What do you know about green carbon?
Carbon capture is essential in reducing the carbon emissions in the atmosphere in order to battle against climate change. Iceland has just opened the biggest carbon capture plant to date. However, simply building carbon capture plants is not enough. As well as building plants, we need to protect our natural carbon capture systems: forests. Green carbon is the scientific name for the carbon stored in natural soils and plants. We have prepared a little quiz for you at the end to check your knowledge on green carbon!
What exactly is green carbon?
Green carbon, as already mentioned, refers to any carbon stored in the plants and soil of natural ecosystems. They are a vital part in our global carbon cycle. Its name comes from green chlorophyll pigment found in plant leaves. Because carbon is taken up from the atmosphere by plants through the process of photosynthesis, which is dependent on this specific green pigment.
The carbon cycle
The carbon cycle describes how carbon atoms continually travel from the atmosphere to the Earth and then back into the atmosphere.
As planet Earth and its atmosphere form a closed environment, the amount of carbon does not change. The only thing that changes is the location of the carbon.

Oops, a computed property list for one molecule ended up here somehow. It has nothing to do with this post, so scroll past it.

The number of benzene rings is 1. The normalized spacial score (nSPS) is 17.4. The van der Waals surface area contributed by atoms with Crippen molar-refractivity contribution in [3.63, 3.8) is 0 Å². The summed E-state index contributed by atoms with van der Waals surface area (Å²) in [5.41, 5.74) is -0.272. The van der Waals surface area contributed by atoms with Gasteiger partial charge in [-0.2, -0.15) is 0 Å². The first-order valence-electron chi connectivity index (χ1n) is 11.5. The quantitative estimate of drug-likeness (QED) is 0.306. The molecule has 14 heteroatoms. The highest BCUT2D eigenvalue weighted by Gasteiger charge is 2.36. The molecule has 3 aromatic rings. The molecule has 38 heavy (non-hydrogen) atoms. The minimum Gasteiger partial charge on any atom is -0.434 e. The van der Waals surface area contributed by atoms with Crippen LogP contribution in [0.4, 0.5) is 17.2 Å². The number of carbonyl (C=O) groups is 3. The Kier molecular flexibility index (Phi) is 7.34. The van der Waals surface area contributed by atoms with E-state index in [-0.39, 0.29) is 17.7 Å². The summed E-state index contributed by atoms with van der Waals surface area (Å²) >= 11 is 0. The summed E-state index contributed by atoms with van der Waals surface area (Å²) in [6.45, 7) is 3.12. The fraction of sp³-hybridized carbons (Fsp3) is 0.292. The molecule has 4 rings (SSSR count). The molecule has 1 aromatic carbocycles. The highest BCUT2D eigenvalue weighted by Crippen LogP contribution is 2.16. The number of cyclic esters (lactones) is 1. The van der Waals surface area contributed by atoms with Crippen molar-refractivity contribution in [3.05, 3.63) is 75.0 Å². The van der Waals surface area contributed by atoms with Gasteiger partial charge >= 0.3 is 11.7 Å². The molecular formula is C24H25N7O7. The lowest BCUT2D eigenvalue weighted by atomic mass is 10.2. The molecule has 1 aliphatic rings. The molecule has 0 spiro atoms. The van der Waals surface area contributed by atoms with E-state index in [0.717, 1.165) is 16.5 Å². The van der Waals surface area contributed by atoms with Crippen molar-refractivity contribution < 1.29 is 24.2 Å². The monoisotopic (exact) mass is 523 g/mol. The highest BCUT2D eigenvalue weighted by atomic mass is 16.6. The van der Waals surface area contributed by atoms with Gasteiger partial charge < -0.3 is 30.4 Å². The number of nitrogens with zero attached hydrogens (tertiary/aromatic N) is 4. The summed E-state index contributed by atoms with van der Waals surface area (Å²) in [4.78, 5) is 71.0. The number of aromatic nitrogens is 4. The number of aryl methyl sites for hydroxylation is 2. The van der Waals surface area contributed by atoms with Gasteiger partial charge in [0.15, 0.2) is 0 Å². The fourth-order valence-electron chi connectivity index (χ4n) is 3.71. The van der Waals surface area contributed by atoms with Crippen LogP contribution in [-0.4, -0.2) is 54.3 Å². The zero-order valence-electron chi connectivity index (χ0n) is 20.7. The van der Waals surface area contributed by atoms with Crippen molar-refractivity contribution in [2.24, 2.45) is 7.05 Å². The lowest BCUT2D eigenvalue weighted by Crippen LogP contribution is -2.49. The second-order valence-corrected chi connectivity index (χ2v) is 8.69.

Astonishingly, 83% of the global carbon cycle circulates through our oceans. We have recently written about blue carbon: make sure to check it out!
Most of the carbon on Earth is stored in rocks and sediments. The remainder is stored in the ocean, the atmosphere, and living organisms. Dying organisms, volcano eruptions, fires, or the burning of fossil fuels releases that stored carbon back into the air.
If we want to stop global warming, we need to reduce the amount of carbon set free!
The sad facts
With ongoing deforestation, green carbon becomes less and less effective. In fact, since 1990 the area of primary forest decreased by over 80 million hectares. That is larger than the size of Brazil and France combined! COMBINED!
In recent years, the speed of deforestation has decreased. However, the rate of deforestation is still at 10 million hectares per year. This is equivalent to almost the size of Germany.
When looking at Brazil, home to 60% of our precious Amazonas rain forest, it is almost impossible not to feel shocked. The numbers below speak for themselves.
We have also written about ordering online and the environmental impact that has. We found that for every 5 parcels ordered from Amazon, on average, 2 trees need to grow for 10 years to offset these emissions.
The future of green carbon
Trees cover 31% of the world’s surface today. This number was at 57% only 10.000 years ago.
Ultimately, we need the rate of deforestation to slow down in order to stand a chance against climate change. We can all contribute towards this by planting trees. Perhaps link here to charities that plant tree?
If you want to learn more in depth facts about our forests, check this amazing tool by Global Forest Watch out!